The Costa-Foru house is one of the latest additions to the list of Bucharest’s historic villas to open for the public. Built by the journalist son of a former Romanian prime minister, it was home to his 10 children before being passed on to their offspring. Today the house preserves its original features and still breathes the atmosphere and charm of old Bucharest, which makes it a great venue for concerts, readings by some of the most prominent Romanian writers, and more.
One of Bucharest’s hidden gems, 250-year-old Casa Melik is the city’s oldest house and one of the most beautiful. Built for a local nobleman whose name was lost, it was purchased by an Armenian merchant for the impressive sum of 1,400 thalers, historic documents show. Named after one of its most illustrious owners, author and 1848 revolutionary figure Iacob Melik, it hosts the Theodor Pallady Museum and is decorated with more than 800 paintings and drawings by the Romanian painter.
Completed in 1887, Spitalul Colțea is Bucharest’s first hospital and one of the cornerstones of Romanian history of medicine. Modelled after Ospedale di S. Lazzaro e Mendicanti in Venice, it was built after the original edifice, erected in 1704, was devastated by a fire. Located in the centre of Bucharest, it hosts 17th century Colțea Church with paintings by Gheorghe Tattarescu, and together form undoubtedly one of its most important landmarks.
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Domnița Bălașa is arguably one of the most beautiful churches in Bucharest. Built by the heir of an illustrious noble Romanian family, the sixth daughter of ruler Constantin Brâncoveanu, it boasts several unique features. Its stained glass windows, made in Germany, the paintings by Austrian artists and the Viennese chandelier are practically nonexistent in other Christian Orthodos churches. Also, remarkably, no funeral mass was ever held here.
Centrul Ordinului Augustinian al Asumptionistilor
This imposing Neo-Gothic building was built in the 1930s for the Congregation of Augustinians of the Assumption. After being seized by the Communist authorities, it was returned to the order and beautifully restored to its former glory.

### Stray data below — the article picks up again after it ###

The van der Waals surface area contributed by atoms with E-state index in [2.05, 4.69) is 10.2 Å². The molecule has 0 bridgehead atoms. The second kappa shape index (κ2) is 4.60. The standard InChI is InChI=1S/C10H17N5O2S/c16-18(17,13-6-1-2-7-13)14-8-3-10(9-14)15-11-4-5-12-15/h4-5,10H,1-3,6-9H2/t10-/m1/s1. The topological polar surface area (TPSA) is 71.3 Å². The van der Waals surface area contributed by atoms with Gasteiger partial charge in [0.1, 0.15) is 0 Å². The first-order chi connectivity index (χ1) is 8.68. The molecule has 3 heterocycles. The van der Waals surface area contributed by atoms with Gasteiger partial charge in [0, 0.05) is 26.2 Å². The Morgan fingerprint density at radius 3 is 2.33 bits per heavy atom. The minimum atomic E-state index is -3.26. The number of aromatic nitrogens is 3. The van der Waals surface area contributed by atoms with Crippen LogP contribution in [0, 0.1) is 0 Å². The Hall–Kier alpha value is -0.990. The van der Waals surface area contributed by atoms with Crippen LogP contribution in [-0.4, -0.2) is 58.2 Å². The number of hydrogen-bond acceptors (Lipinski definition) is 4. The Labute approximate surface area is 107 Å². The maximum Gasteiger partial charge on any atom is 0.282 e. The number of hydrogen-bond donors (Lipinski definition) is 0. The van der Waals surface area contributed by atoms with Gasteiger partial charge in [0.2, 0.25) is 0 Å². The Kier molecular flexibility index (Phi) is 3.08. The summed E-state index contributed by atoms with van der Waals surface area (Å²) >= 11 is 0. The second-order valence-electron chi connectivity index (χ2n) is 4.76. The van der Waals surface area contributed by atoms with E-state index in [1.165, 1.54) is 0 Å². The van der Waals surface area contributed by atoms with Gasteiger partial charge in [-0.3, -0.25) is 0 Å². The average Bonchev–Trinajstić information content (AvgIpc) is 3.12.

▶ D I F F E R E N T ◀ This could be Amsterdam or London, but it's actually downtown Bucharest, Romania. The century-old Congregation of the Augustinians of the Assumption is one of the most non-typical buildings in this city and a hidden gem. Where would you have placed it if I hadn't told you it's in Bucharest? 🏰✨ . . . . . @map_of_europe @fubiz @artofvisuals @travellingthroughtheworld @illgrammers #lovetheworld #tripstagram #travellingthroughtheworld #europe_gallery #justgoshoot #bevisuallyinspired #rsa_streetview #visualsgang #topeuropephoto #visualarchitects #exploreeverything #tourtheplanet #guardiancities #arkiromantix #exploremore #fantastic_earth #kings_villages #passionpassport #createexplore #map_of_europe #living_destinations #mytinyatlas #places_wow #cbviews #visualauthority #worldtravelpics #urbanscape #cityphotography #urbanexplorer #openmyworld
Muzeul George Enescu
With its entrance covered by a Art Deco shell shaped glass, this magnificent palace built at the turn of the 10th century by former Romanian prime minister and Bucharest Mayor Gheorghe Grigore Cantacuzino by famed Romanian arhitect Ioan D. Berindei. Today it hosts the George Enescu Museum, dedicated to one of the country’s most remarkable classical music composers.